The Thorn office has cleared out. Bob (who I love to death) had been loitering and complaining all evening, and Laura (a nice girl woman) had just sort of been in the way, blocking access to resources I needed. They kept talking to me, meaning I couldn’t keep my headphones on loud and focus on work.
But now I’ve got until 07:30 before I need to shower and get ready for class, and I can work straight through the night until then, no interruptions.
Is there any other phrase better designed to cause quenched, beaten down, silenced resistance to flare back up in a blaze of semi-impotent fury?
After I (admittedly) got my ass whooped in the wee hours of the morning earlier today, I was going to stop stealing someone’s knife and lay off with the permanent marker drawings on the back of his neck.
When I woke up after my two-hour nap after said fight unable to lift my arms above my head or type/write for more than ten seconds without needing a break, I was going to stop using Luke as my punching bag just so I could stop having my arms wrenched up behind my back.
When I bumped into my desk and was made painfully aware of the thirty or so finger bruises on my wrists and forearms, I was mos def going to chill out, before someone saw and got the wrong idea about the whole thing.
“Fat people have opinions too“. Not a diatribe against discrimination of fat folks (although those are fun to read, too), but something so much better–an account of a woman’s development of a self-assurance and self-confidence that is hard and long in coming.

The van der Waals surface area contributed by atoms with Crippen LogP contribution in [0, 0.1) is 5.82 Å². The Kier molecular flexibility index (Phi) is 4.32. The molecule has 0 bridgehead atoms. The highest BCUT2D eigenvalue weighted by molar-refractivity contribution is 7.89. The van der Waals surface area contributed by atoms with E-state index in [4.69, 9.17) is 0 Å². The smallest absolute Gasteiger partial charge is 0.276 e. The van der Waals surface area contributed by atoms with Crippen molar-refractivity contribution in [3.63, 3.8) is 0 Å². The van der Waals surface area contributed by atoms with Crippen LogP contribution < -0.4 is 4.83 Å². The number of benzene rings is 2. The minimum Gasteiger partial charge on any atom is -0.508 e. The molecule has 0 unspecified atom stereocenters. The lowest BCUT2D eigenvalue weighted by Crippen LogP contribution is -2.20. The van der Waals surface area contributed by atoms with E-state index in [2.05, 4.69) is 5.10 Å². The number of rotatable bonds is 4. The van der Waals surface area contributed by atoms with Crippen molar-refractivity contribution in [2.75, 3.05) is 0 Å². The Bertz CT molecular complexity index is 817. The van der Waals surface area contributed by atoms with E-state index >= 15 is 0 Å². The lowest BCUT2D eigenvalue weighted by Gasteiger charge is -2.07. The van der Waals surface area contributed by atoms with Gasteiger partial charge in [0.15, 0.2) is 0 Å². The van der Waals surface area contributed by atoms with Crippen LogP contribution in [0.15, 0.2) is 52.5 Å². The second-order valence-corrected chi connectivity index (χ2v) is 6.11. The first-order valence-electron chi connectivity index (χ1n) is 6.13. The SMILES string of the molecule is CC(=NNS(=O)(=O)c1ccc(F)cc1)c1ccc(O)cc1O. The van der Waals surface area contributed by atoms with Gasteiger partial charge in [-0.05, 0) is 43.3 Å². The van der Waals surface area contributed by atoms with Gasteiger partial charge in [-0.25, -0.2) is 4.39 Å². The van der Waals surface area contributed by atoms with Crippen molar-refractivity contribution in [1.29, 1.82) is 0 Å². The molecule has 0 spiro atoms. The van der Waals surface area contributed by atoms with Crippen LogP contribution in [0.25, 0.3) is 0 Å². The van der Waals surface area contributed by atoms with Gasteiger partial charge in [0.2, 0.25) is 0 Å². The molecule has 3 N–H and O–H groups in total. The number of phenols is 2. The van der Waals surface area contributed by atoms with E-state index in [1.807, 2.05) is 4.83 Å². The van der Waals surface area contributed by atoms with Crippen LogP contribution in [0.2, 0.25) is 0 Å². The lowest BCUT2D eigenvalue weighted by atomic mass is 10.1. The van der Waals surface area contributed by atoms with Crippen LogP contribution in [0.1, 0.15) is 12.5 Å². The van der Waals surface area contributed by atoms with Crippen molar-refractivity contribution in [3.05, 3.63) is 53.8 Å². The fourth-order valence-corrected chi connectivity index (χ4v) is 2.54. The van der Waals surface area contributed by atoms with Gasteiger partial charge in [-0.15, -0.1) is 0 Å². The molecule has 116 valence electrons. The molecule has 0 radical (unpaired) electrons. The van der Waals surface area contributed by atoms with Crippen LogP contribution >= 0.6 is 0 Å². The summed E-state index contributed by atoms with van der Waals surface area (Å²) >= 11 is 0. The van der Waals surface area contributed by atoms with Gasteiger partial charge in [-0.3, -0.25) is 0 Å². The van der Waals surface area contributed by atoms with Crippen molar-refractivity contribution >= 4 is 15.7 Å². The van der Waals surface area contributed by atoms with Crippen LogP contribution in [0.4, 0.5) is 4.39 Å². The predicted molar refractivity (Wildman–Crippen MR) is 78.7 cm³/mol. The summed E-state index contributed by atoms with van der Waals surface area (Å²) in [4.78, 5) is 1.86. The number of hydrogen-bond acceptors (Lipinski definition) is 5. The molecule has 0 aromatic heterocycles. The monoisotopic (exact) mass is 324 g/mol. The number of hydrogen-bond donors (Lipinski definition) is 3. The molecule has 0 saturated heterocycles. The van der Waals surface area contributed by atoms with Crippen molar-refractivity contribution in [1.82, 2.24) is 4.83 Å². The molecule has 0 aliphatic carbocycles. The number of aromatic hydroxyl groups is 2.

It’s something I still don’t have. I still can’t look at myself in the mirror without giving myself a critical eye–how much more weight I need to lose, how many hours I need to spend in the sun to get my skin to be where I want it to be, etc., etc. I still flinch and twitch in overreaction and hypersensitivity to physical contact–my body is not one to be touched casually without my mental balance being upset. It’s something I’ve learned to cover with a funny high-pitched squeal for comic value, and I am getting better, but I am always acutely aware of violations of my “space”. Why? Because, of course, if you touch me, you may feel what my clothing covers, what I dislike so much.
I’m better than I used to be in terms of the harshness of my self-criticisms, but I’ve got a long way to go before I’m really comfortable in my own skin and don’t feel a need to change how I am (because this surpasses my physical state) to be okay. But I don’t know that I can even define what “okay” is, for me. I just “know” it’s different from how I am currently, which I also know is ridiculous. But, alas, intellect and emotions don’t always mesh smoothly.